However bad it was before and however bad it gets after, Arsenal fans will always have Sunday's astonishing 5-2 Premier League win over Tottenham Hotspur to cheer them through the aftermath of what looks like being yet another trophyless season.
The club's victory over their North London rivals having gone 2-0 down in the first 34 minutes is likely to be considered the pinnacle of their season and will have done much to bring supporters back onside following criticism of manager Arsene Wenger and his players.
Under fire from all quarters in the wake of some heavy defeats and abject performances, Wenger summoned the spirit of Mark Twain's "this report of my death was an exaggeration" when facing a media who had been savaging him in recent weeks.
"Arsenal are alive more than anybody thought before the game," Wenger said. "We had a great spirit."
Leading the on-pitch resuscitation was Theo Walcott, who having under-performed for much of the season looked out of touch again in the early stages on Sunday and was heckled by own fans before scoring two goals in three minutes.
"The crowd was starting to get on his back and you wonder if [it would not] do him a favour by leaving him on. But I felt that he has the qualities that, considering the rest of the team, are highly needed," said Wenger.
"He is a very direct player, he can sometimes miss a first touch but considering the balance of the team, I thought it was important to keep him in the side."
Arsenal went into the match lacking form and confidence after a 4-0 first-leg defeat at AC Milan in the Champions League and a 2-0 loss at Sunderland in the FA Cup left them facing a seventh successive season without a trophy.
It was a far cry from Wenger's glory years when he won seven trophies in his first nine years, including the league and cup double in 1998 and 2002.
Former Manchester United midfielder Roy Keane, working as a television pundit, said during the Sunderland game that it was the worst Arsenal team he had ever watched.
VAN PERSIE WORRY
Criticism of the side also came from closer to home, with ex-players Lee Dixon, Patrick Vieira and Emmanuel Petit wading in and the Arsenal supporters' trust asking questions about the club's transfer policy, or lack of one.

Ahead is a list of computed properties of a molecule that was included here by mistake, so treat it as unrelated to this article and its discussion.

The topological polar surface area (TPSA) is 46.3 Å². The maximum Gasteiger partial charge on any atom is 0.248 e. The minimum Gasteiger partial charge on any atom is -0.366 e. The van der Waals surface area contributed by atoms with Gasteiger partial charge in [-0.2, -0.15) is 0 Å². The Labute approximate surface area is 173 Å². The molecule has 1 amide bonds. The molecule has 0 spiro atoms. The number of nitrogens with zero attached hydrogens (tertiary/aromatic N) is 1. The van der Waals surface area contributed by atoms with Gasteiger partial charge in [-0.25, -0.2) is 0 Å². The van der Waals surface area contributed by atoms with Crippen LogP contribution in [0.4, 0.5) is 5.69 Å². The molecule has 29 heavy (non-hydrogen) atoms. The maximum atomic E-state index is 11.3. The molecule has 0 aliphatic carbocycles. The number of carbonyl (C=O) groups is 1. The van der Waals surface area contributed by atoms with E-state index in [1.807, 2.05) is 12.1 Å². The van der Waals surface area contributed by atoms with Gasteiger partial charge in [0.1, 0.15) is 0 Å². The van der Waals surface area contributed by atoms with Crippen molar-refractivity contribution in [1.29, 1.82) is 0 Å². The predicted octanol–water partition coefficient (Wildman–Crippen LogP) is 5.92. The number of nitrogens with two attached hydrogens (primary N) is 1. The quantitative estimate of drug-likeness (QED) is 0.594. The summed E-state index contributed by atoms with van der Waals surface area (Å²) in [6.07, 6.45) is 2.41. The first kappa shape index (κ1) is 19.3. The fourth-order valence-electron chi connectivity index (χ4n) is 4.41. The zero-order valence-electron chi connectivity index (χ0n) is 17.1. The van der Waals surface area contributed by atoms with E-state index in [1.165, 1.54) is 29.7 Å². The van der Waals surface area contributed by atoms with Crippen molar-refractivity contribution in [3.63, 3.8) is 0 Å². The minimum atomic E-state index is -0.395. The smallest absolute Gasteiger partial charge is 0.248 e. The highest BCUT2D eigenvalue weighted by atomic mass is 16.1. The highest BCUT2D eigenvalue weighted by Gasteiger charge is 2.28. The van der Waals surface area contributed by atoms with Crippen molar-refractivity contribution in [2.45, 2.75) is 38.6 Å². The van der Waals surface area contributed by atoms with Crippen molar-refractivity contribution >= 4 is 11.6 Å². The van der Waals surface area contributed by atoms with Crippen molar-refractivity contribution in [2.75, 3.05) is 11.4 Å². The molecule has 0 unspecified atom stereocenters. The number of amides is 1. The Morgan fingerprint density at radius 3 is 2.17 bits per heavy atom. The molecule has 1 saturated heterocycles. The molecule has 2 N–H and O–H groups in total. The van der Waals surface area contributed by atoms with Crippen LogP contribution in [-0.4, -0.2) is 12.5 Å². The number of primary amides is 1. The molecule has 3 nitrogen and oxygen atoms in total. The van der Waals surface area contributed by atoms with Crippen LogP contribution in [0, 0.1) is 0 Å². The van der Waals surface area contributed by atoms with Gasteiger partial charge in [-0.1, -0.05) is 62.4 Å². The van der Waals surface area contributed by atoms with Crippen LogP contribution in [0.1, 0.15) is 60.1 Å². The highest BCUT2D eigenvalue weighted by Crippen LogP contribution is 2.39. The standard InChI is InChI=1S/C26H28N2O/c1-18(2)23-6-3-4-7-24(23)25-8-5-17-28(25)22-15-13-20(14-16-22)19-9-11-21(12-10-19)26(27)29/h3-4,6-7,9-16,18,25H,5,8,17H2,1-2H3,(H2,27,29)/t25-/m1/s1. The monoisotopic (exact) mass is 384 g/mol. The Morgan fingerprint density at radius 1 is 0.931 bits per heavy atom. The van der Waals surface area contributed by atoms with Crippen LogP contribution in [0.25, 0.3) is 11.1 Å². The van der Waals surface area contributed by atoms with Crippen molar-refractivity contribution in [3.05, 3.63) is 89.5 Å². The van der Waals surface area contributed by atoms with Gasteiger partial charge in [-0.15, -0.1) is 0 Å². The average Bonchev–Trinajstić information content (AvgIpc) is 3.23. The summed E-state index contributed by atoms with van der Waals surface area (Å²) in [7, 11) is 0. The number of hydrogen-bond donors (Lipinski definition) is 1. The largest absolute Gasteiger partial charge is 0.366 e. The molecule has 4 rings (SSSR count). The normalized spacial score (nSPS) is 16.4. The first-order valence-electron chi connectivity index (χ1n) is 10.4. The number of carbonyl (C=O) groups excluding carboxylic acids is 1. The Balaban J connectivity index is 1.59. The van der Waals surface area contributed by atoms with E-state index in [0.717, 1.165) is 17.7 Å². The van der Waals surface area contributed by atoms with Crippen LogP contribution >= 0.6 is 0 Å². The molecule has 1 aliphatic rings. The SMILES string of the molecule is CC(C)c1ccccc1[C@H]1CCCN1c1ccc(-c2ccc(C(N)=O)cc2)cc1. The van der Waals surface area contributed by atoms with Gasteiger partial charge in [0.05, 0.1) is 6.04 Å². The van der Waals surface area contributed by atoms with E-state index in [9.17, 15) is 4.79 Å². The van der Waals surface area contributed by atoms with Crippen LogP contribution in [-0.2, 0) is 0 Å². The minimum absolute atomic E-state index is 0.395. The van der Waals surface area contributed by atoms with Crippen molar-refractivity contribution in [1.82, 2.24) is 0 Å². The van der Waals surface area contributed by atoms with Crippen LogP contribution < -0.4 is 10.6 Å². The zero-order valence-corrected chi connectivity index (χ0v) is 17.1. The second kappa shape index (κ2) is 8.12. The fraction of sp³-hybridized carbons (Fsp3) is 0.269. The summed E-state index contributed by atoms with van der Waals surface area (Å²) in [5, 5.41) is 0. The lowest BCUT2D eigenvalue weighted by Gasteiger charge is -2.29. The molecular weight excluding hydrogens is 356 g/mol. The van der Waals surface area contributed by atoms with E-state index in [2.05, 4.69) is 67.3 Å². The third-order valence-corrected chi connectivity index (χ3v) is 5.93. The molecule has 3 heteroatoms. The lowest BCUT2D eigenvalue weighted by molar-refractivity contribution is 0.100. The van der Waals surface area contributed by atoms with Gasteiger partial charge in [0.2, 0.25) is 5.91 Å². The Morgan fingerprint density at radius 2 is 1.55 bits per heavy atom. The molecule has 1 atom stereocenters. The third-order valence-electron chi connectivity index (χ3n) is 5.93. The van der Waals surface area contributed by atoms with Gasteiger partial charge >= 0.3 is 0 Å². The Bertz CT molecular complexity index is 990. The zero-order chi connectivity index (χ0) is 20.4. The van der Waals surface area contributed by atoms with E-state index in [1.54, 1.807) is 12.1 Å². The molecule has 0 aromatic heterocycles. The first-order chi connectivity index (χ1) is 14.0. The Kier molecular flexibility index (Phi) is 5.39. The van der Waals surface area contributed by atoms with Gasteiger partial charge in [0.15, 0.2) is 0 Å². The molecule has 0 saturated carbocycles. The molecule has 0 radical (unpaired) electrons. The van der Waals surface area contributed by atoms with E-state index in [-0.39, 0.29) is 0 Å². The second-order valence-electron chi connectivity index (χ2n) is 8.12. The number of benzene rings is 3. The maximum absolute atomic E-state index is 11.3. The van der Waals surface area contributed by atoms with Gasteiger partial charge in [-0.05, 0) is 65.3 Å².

"I feel they [the players] lost their motivation. I even fear that some have lost faith in Arsene," former midfielder Petit, part of the vintage 1997/98 double-winning side, told France Football magazine last week.
"Ninety five percent of the players can do better."
Victory over Tottenham may have given Wenger and his players some breathing space but they still have plenty to contend with.
Arsenal are fourth, in the final Champions League spot, but hold it from Chelsea by virtue of goals scored with both clubs on 46 points - 17 adrift of leaders Manchester City.
They will probably finish behind Tottenham, who are third on 53, for the first time since 1995.
Angry shareholders from the Arsenal Supporters' Trust want to know if money is available for Wenger to strengthen the squad or whether the club is holding back money as a contingency for failing to qualify for the Champions League next season.
But perhaps, the most pressing issue is the future of captain Robin van Persie.
The Arsenal talisman, the league's top scorer with 23 this term, announced in Sunday's matchday programme that he has put talks over a new contract on hold until the end of the season.
His deal expires in 2013 and the Dutchman, who was again superb on Sunday, has been linked with a move in the media after eight years at the club.
During Arsenal's erratic season, Van Persie's scoring ability has been the one thing Wenger has been able to rely on.comments